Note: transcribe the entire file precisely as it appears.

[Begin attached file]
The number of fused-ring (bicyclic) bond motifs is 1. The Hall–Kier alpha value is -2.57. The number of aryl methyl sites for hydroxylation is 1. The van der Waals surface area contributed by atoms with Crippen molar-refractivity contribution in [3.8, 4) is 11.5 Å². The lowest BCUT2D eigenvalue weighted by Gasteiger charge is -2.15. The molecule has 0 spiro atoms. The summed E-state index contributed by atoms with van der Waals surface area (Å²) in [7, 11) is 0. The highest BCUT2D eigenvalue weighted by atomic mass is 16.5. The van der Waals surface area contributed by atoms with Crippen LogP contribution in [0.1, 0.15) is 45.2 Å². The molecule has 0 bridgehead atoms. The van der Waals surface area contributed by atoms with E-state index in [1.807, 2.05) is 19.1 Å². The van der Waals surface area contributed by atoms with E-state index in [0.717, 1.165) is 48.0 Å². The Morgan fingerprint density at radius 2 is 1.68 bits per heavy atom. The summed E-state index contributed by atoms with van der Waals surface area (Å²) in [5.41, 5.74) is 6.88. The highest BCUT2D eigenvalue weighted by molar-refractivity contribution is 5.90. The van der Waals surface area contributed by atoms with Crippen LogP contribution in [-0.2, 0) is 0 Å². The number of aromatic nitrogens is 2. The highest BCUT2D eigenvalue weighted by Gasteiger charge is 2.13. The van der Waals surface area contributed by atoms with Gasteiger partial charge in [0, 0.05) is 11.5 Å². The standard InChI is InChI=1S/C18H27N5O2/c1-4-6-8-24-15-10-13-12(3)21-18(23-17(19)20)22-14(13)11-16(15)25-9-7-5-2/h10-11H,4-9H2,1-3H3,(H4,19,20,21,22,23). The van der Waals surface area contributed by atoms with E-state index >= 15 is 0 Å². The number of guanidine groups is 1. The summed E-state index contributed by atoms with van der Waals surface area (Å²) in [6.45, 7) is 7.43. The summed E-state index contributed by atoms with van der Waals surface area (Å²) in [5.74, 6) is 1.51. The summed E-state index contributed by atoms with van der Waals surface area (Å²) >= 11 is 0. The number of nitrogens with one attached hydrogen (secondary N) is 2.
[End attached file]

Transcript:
The number of fused-ring (bicyclic) bond motifs is 1. The Hall–Kier alpha value is -2.57. The number of aryl methyl sites for hydroxylation is 1. The van der Waals surface area contributed by atoms with Crippen molar-refractivity contribution in [3.8, 4) is 11.5 Å². The lowest BCUT2D eigenvalue weighted by Gasteiger charge is -2.15. The molecule has 0 spiro atoms. The summed E-state index contributed by atoms with van der Waals surface area (Å²) in [7, 11) is 0. The highest BCUT2D eigenvalue weighted by atomic mass is 16.5. The van der Waals surface area contributed by atoms with Crippen LogP contribution in [0.1, 0.15) is 45.2 Å². The molecule has 0 bridgehead atoms. The van der Waals surface area contributed by atoms with E-state index in [1.807, 2.05) is 19.1 Å². The van der Waals surface area contributed by atoms with E-state index in [0.717, 1.165) is 48.0 Å². The Morgan fingerprint density at radius 2 is 1.68 bits per heavy atom. The summed E-state index contributed by atoms with van der Waals surface area (Å²) in [5.41, 5.74) is 6.88. The highest BCUT2D eigenvalue weighted by molar-refractivity contribution is 5.90. The van der Waals surface area contributed by atoms with Crippen LogP contribution in [-0.2, 0) is 0 Å². The number of aromatic nitrogens is 2. The highest BCUT2D eigenvalue weighted by Gasteiger charge is 2.13. The van der Waals surface area contributed by atoms with Gasteiger partial charge in [0, 0.05) is 11.5 Å². The standard InChI is InChI=1S/C18H27N5O2/c1-4-6-8-24-15-10-13-12(3)21-18(23-17(19)20)22-14(13)11-16(15)25-9-7-5-2/h10-11H,4-9H2,1-3H3,(H4,19,20,21,22,23). The van der Waals surface area contributed by atoms with E-state index >= 15 is 0 Å². The number of guanidine groups is 1. The summed E-state index contributed by atoms with van der Waals surface area (Å²) in [6.45, 7) is 7.43. The summed E-state index contributed by atoms with van der Waals surface area (Å²) in [5.74, 6) is 1.51. The summed E-state index contributed by atoms with van der Waals surface area (Å²) >= 11 is 0. The number of nitrogens with one attached hydrogen (secondary N) is 2.